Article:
In tough times like these, CIOs need to do a number of things to be successful.
A key tactic is to be as proactive as possible about integrating IT into the business. That means getting your staff out of the IT dungeon to interface with business teams and clients. This type of initiative shows you are interested in partnering--not power and fiefdoms.
The key here is to create and hone an agile IT organization--one that doesn't necessarily own the resources the business requires. Instead, CIOs should work with the business units in need and teach them how to manage the IT, not create controls that keep the business from getting things done. In the end, it's a lot more powerful when you're influencing rather than controlling.
But how do we do it? How do we really integrate IT and decide what operations should be considered for decentralization? This relates to my concept of "drivers" and "supporters."
Drivers are IT operations that help change the relationship between the IT shop and its clients. Drivers are more daring operations and either directly or indirectly can be credited with some form of revenue generation. IT projects in the driver category are likely to be less stable because the market generating the requirements is less defined and subject to change.
Supporters are commodity IT functions--back-end processing, network operations, help desk operations--that are less subject to market fluctuations.
Decentralization and integration are more important in driver operations than in supporter departments, simply because they need to be more directly involved with the dynamic aspects of market requirements. Thus, driver IT functions are the candidates to integrate.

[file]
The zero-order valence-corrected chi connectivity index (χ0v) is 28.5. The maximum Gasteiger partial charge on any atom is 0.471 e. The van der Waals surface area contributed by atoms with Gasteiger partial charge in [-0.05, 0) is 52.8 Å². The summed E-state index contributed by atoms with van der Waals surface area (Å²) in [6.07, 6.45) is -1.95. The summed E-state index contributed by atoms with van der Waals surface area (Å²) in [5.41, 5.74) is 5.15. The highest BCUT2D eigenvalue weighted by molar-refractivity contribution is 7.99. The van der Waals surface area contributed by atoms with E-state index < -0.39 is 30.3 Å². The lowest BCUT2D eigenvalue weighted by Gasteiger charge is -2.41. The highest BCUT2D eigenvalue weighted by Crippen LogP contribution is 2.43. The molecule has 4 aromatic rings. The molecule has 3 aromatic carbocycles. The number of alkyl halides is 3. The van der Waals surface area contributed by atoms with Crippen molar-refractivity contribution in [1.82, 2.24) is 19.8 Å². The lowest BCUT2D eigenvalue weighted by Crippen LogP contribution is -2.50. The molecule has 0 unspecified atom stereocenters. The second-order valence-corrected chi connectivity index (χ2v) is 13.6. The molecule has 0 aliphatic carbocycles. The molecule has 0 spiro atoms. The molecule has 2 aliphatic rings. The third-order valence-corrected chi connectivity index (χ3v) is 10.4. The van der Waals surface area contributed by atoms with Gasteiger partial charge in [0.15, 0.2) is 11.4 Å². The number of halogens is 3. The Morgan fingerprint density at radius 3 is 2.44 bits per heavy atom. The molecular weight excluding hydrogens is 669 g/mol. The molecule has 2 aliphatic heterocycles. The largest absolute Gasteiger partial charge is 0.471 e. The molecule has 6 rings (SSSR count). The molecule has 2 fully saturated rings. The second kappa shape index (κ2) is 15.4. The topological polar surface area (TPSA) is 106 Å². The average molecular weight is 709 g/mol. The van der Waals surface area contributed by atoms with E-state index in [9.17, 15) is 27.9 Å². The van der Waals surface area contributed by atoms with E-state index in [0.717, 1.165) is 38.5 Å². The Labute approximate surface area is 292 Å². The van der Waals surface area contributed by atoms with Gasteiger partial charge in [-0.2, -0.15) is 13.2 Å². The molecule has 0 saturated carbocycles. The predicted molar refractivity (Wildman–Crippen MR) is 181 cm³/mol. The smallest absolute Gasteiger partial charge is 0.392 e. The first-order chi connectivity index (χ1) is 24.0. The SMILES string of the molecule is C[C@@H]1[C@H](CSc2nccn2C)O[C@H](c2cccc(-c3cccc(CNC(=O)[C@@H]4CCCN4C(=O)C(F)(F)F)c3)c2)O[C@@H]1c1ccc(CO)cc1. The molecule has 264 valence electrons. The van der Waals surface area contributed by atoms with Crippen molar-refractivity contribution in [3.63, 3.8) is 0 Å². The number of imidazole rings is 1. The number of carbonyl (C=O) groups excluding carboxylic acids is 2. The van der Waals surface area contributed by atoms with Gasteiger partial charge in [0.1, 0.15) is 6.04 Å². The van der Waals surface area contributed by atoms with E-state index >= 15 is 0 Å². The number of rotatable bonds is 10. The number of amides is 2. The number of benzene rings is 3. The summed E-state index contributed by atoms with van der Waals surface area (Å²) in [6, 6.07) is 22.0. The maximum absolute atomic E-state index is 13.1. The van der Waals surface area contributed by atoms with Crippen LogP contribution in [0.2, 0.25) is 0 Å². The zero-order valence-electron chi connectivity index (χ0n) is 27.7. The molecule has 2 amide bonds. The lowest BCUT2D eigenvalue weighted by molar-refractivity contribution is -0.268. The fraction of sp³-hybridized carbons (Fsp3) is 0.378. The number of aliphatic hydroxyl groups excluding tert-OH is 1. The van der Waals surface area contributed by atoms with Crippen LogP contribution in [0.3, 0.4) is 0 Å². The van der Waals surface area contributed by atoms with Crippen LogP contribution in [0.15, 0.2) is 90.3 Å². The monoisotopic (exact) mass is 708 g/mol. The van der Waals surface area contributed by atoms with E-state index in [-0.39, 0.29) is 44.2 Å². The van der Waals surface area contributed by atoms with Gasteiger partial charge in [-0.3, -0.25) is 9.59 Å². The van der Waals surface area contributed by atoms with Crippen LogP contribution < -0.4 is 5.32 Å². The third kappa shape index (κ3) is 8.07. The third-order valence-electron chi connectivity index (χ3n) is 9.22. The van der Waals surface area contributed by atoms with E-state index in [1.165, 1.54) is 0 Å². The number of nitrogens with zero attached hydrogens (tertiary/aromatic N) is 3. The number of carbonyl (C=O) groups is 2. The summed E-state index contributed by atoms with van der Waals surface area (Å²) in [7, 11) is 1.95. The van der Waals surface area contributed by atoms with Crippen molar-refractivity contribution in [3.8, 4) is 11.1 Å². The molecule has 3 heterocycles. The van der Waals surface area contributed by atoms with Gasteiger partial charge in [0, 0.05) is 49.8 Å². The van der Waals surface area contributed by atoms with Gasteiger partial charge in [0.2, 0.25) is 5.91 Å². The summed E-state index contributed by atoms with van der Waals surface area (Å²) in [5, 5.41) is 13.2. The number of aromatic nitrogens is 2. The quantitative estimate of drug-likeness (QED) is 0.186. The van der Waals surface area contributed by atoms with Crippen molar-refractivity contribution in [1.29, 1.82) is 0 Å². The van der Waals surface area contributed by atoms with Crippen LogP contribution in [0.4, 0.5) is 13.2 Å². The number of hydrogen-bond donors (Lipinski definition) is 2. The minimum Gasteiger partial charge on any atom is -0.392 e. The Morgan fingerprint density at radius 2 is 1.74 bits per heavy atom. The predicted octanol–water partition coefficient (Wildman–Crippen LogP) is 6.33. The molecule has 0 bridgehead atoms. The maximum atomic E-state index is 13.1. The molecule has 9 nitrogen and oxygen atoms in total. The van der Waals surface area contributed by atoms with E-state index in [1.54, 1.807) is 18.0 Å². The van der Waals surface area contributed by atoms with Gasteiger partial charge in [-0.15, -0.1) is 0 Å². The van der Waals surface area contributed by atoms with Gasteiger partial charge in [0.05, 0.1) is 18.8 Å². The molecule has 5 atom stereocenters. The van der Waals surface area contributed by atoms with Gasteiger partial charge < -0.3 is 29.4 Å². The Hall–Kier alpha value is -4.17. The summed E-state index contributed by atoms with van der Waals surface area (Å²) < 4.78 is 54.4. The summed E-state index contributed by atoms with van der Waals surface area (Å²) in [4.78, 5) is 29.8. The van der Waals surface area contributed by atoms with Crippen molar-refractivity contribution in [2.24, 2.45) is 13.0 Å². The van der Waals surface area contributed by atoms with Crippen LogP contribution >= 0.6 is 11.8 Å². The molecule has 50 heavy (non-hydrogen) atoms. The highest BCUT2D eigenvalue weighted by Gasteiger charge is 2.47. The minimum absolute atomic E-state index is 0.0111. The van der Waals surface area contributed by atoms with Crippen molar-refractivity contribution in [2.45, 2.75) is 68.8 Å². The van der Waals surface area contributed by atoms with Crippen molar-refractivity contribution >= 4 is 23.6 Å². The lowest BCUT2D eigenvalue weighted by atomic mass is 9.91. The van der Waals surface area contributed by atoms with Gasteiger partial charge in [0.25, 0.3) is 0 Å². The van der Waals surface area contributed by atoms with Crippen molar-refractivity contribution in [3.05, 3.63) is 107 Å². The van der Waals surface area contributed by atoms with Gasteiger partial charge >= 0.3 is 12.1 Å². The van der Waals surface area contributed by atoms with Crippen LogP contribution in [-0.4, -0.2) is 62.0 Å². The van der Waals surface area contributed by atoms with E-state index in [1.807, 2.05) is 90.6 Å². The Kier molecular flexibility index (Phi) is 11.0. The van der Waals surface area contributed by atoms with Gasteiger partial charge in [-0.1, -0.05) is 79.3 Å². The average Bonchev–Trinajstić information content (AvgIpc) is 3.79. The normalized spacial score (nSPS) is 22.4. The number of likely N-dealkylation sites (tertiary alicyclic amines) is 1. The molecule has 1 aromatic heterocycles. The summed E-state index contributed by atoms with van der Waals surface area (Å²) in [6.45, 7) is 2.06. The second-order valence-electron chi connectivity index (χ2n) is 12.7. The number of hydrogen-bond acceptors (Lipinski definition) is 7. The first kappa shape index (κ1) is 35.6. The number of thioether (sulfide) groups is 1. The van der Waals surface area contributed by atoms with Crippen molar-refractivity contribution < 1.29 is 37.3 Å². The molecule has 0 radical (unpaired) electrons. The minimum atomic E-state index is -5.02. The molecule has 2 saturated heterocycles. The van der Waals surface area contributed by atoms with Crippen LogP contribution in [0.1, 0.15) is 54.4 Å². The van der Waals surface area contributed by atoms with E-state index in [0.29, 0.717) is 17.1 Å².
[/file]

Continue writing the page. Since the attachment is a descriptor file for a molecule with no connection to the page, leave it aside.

Here's how to make it work.
As a first step, move driver personnel to the locations of those operations. This will allow those IT staffers to get a better understanding of what the business unit is about, what its challenges are and what the customer needs. This relocation will also allow the business unit staff to understand more about what IT needs to be successful--in effect, you are building a more organic relationship and aiding the creation of new cultures among multiple staffs.
Second, have the relocated IT staff report directly or indirectly to the business unit. This can be accomplished in a number of ways; for example, having IT staff evaluated by the business or having dotted-line reporting structures with the business. The boldest, of course, is to have your personnel report directly, with you being in a leadership role, providing guidance and support with your counterparts. That creates real value.
Third, be careful with budgets, and do not confuse IT budgets with limits on spending--they are two very different things. In driver operations, budgets will not likely mean very much because the market can be very unpredictable, so you need to be very agile with available resources. Having a fixed budget for driver projects typically results in cost overruns because of user changes, so you need to work very closely with the business managers. You also need to have resources available when needed; telling business units that you can't support their initiatives is not a winning hand. My point here is that decentralization helps combat misalignments of business requirements and IT resource planning.
A number of CIOs have told me that they have tried forms of decentralization. However, after careful examination of the details, I found that the management and controls were still fostered by IT. You must let go--managing without controlling results is something we call leadership.
Think about it: You won't disenfranchise IT--rather, you'll strengthen the importance of technology and your importance as a business leader.
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